… the peerage had devised a robust system of laws to punish cheats and debtors while the peers themselves remained largely immune…
The first part of the story is a frothy delight as Jenna and the dowager lead Will a merry dance in their attempts to pull the wool over his eyes. His sometimes sulky reactions are surprisingly cute, and it’s impossible to dislike him when he points out how much he hates it when people never look beyond his title and admittedly hefty bank balance.
Jenna and Will are wonderful together. Their verbal exchanges are full of wit and subtle humour and the attraction between them is palpable. Their relationship progresses at a sensible pace, and it’s this gradual growth of the emotion between them and the way the author imbues it with a degree of realism that makes it easy to overlook the rather unlikely premise of the story. But what starts out as a light-hearted, fluffy read treads a darker path in the second half, which takes a slightly longer than normal look at class differences in nineteenth century England, and at the grim realities faced by those people whose lives were ruined by the selfishness of others. It’s here that the full extent of the plans being hatched by Jenna and the duchess are finally revealed – and it’s something that Will, even with his new-found appreciation for what the ladies are doing – finds almost impossible to stomach.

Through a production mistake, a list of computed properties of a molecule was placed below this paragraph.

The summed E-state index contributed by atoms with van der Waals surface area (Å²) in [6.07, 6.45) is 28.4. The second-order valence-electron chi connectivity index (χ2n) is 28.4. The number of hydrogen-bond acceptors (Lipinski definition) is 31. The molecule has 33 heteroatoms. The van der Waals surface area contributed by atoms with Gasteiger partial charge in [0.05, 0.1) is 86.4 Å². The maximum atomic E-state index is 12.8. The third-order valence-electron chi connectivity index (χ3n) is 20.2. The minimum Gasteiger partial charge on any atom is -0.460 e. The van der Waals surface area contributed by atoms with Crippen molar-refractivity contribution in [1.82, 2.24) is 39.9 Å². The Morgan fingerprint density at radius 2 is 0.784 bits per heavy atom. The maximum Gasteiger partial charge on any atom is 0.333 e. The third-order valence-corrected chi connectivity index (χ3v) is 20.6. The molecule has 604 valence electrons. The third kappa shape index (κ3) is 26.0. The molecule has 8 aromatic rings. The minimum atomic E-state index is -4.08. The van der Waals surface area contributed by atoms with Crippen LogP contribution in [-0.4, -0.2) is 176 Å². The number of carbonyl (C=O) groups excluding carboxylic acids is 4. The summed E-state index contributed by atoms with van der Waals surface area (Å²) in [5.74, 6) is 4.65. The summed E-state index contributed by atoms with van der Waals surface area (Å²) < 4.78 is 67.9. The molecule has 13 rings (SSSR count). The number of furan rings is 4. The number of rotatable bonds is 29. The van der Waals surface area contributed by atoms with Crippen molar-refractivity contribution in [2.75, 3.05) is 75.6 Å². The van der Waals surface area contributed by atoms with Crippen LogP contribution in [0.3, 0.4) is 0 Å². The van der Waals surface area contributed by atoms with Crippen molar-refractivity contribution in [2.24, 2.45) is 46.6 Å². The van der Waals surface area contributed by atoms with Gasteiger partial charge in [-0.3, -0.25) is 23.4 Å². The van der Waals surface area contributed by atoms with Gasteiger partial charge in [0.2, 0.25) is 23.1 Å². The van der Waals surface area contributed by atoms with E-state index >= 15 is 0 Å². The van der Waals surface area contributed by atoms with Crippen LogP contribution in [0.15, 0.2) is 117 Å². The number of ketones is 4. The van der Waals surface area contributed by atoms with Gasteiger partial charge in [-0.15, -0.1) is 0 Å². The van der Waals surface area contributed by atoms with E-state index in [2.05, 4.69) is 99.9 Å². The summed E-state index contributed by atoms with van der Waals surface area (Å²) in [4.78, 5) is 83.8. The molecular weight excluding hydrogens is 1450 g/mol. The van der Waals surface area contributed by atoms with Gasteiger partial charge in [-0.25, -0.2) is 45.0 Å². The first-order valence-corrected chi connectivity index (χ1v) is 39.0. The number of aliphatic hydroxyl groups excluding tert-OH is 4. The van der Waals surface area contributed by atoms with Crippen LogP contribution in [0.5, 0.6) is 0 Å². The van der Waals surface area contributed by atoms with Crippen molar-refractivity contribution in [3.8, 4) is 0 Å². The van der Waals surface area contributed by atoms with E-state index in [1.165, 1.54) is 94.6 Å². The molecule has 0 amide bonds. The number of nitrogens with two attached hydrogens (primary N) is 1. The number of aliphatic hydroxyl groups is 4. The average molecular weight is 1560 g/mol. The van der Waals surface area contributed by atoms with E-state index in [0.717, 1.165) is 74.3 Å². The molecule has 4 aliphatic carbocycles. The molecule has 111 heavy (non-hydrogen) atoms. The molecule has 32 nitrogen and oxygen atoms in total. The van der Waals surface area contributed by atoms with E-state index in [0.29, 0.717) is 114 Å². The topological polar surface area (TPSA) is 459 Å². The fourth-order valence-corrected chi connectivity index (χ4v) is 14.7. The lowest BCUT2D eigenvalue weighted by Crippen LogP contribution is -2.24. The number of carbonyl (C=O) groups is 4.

Although Will, Jenna and the dowager are all engaging and well-written characters, the star of the book is undoubtedly Will, who grows and matures a lot throughout the story. At first, Jenna thinks of him in much the same way as everyone else who knows him, as “a beautiful fribble of a man”, just like any other aristocrat who treats privilege as his due, is oblivious to how lucky he really is and is uninterested in the suffering of others. At the beginning of the book, Will is a little pompous and tends to see everything in black and white – but as the story progresses, he is brought to acknowledge the advantages of his position and starts to see that perhaps his view has been too simplistic. His is not so much a change of heart as it is a re-alignment of it, so that his evolution from being a man who doesn’t know enough about the life of the poor to care about it, to one who wants to help is absolutely convincing.
Eleanor, too, is a complex character, a woman whose husband treated her abominably and whose life had been one of quiet endurance until his death. After that, she cultivated a reputation for eccentricity, hiding her keen intelligence and ability to strategize as well as any military general behind the façade of a dotty old woman so that nobody would ever suspect what she was up to. The moment late in the book when Will realises this, and what it must have cost her to allow everyone to believe she is so much less than she really is, is beautifully done and very poignant.
Ms Bowen’s writing is assured, displaying a deftness of touch and seemingly effortless flow that drew me in completely from the first page. A Good Rogue is Hard to Find isn’t a perfect book, but it’s an enjoyable one, and I’m eagerly looking forward to whatever the author does next.